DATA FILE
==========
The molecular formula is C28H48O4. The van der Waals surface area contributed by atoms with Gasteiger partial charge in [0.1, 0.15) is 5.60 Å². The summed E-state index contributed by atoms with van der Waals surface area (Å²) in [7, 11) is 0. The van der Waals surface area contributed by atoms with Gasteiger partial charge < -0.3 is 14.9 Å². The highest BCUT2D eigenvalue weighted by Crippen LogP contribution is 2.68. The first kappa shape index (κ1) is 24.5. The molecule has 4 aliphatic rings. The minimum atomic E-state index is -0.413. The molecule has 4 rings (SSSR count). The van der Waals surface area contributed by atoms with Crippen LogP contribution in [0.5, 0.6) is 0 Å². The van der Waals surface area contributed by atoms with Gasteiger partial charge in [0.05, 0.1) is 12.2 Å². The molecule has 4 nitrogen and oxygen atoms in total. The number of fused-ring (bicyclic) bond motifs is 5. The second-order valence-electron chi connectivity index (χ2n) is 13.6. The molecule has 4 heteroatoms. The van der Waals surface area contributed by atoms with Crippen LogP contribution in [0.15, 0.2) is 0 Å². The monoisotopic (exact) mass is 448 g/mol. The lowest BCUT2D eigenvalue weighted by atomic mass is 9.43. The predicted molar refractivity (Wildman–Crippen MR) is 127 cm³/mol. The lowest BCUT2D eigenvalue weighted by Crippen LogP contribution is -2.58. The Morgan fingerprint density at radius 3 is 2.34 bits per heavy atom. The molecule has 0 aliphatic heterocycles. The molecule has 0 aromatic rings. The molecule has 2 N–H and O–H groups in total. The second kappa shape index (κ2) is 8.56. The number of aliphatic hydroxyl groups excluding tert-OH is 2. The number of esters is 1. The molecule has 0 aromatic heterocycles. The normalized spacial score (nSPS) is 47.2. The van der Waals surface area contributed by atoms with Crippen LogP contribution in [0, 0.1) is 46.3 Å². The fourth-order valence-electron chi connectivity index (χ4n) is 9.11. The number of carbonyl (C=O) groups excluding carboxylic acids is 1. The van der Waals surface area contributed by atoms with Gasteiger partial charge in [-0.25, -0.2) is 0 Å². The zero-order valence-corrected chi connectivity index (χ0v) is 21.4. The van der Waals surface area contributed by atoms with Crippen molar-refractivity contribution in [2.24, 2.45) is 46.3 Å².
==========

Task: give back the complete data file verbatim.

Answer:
The molecular formula is C28H48O4. The van der Waals surface area contributed by atoms with Gasteiger partial charge in [0.1, 0.15) is 5.60 Å². The summed E-state index contributed by atoms with van der Waals surface area (Å²) in [7, 11) is 0. The van der Waals surface area contributed by atoms with Gasteiger partial charge < -0.3 is 14.9 Å². The highest BCUT2D eigenvalue weighted by Crippen LogP contribution is 2.68. The first kappa shape index (κ1) is 24.5. The molecule has 4 aliphatic rings. The minimum atomic E-state index is -0.413. The molecule has 4 rings (SSSR count). The van der Waals surface area contributed by atoms with Crippen LogP contribution in [0.5, 0.6) is 0 Å². The van der Waals surface area contributed by atoms with Gasteiger partial charge in [0.05, 0.1) is 12.2 Å². The molecule has 4 nitrogen and oxygen atoms in total. The number of fused-ring (bicyclic) bond motifs is 5. The second-order valence-electron chi connectivity index (χ2n) is 13.6. The molecule has 4 heteroatoms. The van der Waals surface area contributed by atoms with Crippen LogP contribution in [0.15, 0.2) is 0 Å². The monoisotopic (exact) mass is 448 g/mol. The lowest BCUT2D eigenvalue weighted by atomic mass is 9.43. The predicted molar refractivity (Wildman–Crippen MR) is 127 cm³/mol. The lowest BCUT2D eigenvalue weighted by Crippen LogP contribution is -2.58. The Morgan fingerprint density at radius 3 is 2.34 bits per heavy atom. The molecule has 0 aliphatic heterocycles. The molecule has 0 aromatic rings. The molecule has 2 N–H and O–H groups in total. The second kappa shape index (κ2) is 8.56. The number of aliphatic hydroxyl groups excluding tert-OH is 2. The number of esters is 1. The molecule has 0 aromatic heterocycles. The normalized spacial score (nSPS) is 47.2. The van der Waals surface area contributed by atoms with Crippen LogP contribution in [0, 0.1) is 46.3 Å². The fourth-order valence-electron chi connectivity index (χ4n) is 9.11. The number of carbonyl (C=O) groups excluding carboxylic acids is 1. The van der Waals surface area contributed by atoms with Gasteiger partial charge in [-0.25, -0.2) is 0 Å². The zero-order valence-corrected chi connectivity index (χ0v) is 21.4. The van der Waals surface area contributed by atoms with Crippen molar-refractivity contribution in [2.24, 2.45) is 46.3 Å².